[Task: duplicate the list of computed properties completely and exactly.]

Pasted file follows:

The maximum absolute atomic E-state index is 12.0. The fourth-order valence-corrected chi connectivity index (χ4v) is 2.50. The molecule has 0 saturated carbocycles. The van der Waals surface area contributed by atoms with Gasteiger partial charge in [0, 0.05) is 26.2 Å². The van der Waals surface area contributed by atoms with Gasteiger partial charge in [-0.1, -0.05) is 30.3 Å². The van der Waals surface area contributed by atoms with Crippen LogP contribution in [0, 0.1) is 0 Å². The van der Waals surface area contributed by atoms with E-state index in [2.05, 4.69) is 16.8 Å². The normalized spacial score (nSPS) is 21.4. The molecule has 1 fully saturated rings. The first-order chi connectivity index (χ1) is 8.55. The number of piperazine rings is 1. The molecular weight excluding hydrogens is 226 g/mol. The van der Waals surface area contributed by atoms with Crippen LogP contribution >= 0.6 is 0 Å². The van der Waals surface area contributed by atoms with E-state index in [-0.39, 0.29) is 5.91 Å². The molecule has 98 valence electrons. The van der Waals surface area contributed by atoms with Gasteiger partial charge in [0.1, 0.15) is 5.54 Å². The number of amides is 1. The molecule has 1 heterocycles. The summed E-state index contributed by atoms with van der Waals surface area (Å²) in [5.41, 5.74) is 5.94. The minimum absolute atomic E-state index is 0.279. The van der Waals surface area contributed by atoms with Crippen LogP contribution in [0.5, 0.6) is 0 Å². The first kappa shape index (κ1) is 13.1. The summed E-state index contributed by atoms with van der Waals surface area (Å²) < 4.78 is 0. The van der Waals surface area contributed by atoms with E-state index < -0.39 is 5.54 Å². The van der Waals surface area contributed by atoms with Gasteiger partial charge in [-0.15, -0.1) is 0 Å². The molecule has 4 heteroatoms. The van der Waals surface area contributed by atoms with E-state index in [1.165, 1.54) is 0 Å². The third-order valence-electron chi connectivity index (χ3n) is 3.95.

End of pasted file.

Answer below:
The maximum absolute atomic E-state index is 12.0. The fourth-order valence-corrected chi connectivity index (χ4v) is 2.50. The molecule has 0 saturated carbocycles. The van der Waals surface area contributed by atoms with Gasteiger partial charge in [0, 0.05) is 26.2 Å². The van der Waals surface area contributed by atoms with Gasteiger partial charge in [-0.1, -0.05) is 30.3 Å². The van der Waals surface area contributed by atoms with Crippen LogP contribution in [0, 0.1) is 0 Å². The van der Waals surface area contributed by atoms with E-state index in [2.05, 4.69) is 16.8 Å². The normalized spacial score (nSPS) is 21.4. The molecule has 1 fully saturated rings. The first-order chi connectivity index (χ1) is 8.55. The number of piperazine rings is 1. The molecular weight excluding hydrogens is 226 g/mol. The van der Waals surface area contributed by atoms with Crippen LogP contribution >= 0.6 is 0 Å². The van der Waals surface area contributed by atoms with E-state index in [-0.39, 0.29) is 5.91 Å². The molecule has 98 valence electrons. The van der Waals surface area contributed by atoms with Gasteiger partial charge in [0.1, 0.15) is 5.54 Å². The number of amides is 1. The molecule has 1 heterocycles. The summed E-state index contributed by atoms with van der Waals surface area (Å²) in [5.41, 5.74) is 5.94. The minimum absolute atomic E-state index is 0.279. The van der Waals surface area contributed by atoms with Crippen LogP contribution in [0.5, 0.6) is 0 Å². The first kappa shape index (κ1) is 13.1. The summed E-state index contributed by atoms with van der Waals surface area (Å²) < 4.78 is 0. The van der Waals surface area contributed by atoms with E-state index < -0.39 is 5.54 Å². The van der Waals surface area contributed by atoms with Gasteiger partial charge in [-0.15, -0.1) is 0 Å². The molecule has 4 heteroatoms. The van der Waals surface area contributed by atoms with E-state index in [1.165, 1.54) is 0 Å². The third-order valence-electron chi connectivity index (χ3n) is 3.95.